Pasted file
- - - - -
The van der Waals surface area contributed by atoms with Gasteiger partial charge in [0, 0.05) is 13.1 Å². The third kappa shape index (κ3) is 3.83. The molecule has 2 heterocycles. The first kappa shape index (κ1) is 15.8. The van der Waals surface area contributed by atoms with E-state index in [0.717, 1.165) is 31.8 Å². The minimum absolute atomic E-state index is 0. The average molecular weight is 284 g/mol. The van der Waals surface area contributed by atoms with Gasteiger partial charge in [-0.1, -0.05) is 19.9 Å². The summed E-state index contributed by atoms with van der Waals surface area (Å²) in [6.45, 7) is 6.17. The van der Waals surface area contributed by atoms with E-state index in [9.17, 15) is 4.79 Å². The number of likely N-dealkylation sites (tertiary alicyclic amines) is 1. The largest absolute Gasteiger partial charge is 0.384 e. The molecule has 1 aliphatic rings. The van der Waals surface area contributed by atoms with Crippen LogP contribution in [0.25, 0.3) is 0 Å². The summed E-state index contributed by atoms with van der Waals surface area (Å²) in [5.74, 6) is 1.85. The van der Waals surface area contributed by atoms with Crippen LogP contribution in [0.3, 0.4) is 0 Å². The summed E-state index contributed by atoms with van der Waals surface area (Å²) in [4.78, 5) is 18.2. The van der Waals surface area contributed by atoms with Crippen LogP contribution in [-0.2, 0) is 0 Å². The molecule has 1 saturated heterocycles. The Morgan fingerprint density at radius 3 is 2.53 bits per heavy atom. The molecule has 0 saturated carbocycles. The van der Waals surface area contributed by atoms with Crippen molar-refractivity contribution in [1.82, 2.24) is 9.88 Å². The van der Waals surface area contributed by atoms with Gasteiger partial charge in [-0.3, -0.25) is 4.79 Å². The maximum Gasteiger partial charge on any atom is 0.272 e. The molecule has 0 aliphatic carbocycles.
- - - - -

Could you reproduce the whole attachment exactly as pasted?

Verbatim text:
The van der Waals surface area contributed by atoms with Gasteiger partial charge in [0, 0.05) is 13.1 Å². The third kappa shape index (κ3) is 3.83. The molecule has 2 heterocycles. The first kappa shape index (κ1) is 15.8. The van der Waals surface area contributed by atoms with E-state index in [0.717, 1.165) is 31.8 Å². The minimum absolute atomic E-state index is 0. The average molecular weight is 284 g/mol. The van der Waals surface area contributed by atoms with Gasteiger partial charge in [-0.1, -0.05) is 19.9 Å². The summed E-state index contributed by atoms with van der Waals surface area (Å²) in [6.45, 7) is 6.17. The van der Waals surface area contributed by atoms with E-state index in [9.17, 15) is 4.79 Å². The number of likely N-dealkylation sites (tertiary alicyclic amines) is 1. The largest absolute Gasteiger partial charge is 0.384 e. The molecule has 1 aliphatic rings. The van der Waals surface area contributed by atoms with Crippen LogP contribution in [0.25, 0.3) is 0 Å². The summed E-state index contributed by atoms with van der Waals surface area (Å²) in [5.74, 6) is 1.85. The van der Waals surface area contributed by atoms with Crippen LogP contribution in [0.3, 0.4) is 0 Å². The summed E-state index contributed by atoms with van der Waals surface area (Å²) in [4.78, 5) is 18.2. The van der Waals surface area contributed by atoms with Crippen LogP contribution in [-0.2, 0) is 0 Å². The molecule has 1 saturated heterocycles. The Morgan fingerprint density at radius 3 is 2.53 bits per heavy atom. The molecule has 0 saturated carbocycles. The van der Waals surface area contributed by atoms with Crippen molar-refractivity contribution in [1.82, 2.24) is 9.88 Å². The van der Waals surface area contributed by atoms with Gasteiger partial charge in [-0.3, -0.25) is 4.79 Å². The maximum Gasteiger partial charge on any atom is 0.272 e. The molecule has 0 aliphatic carbocycles.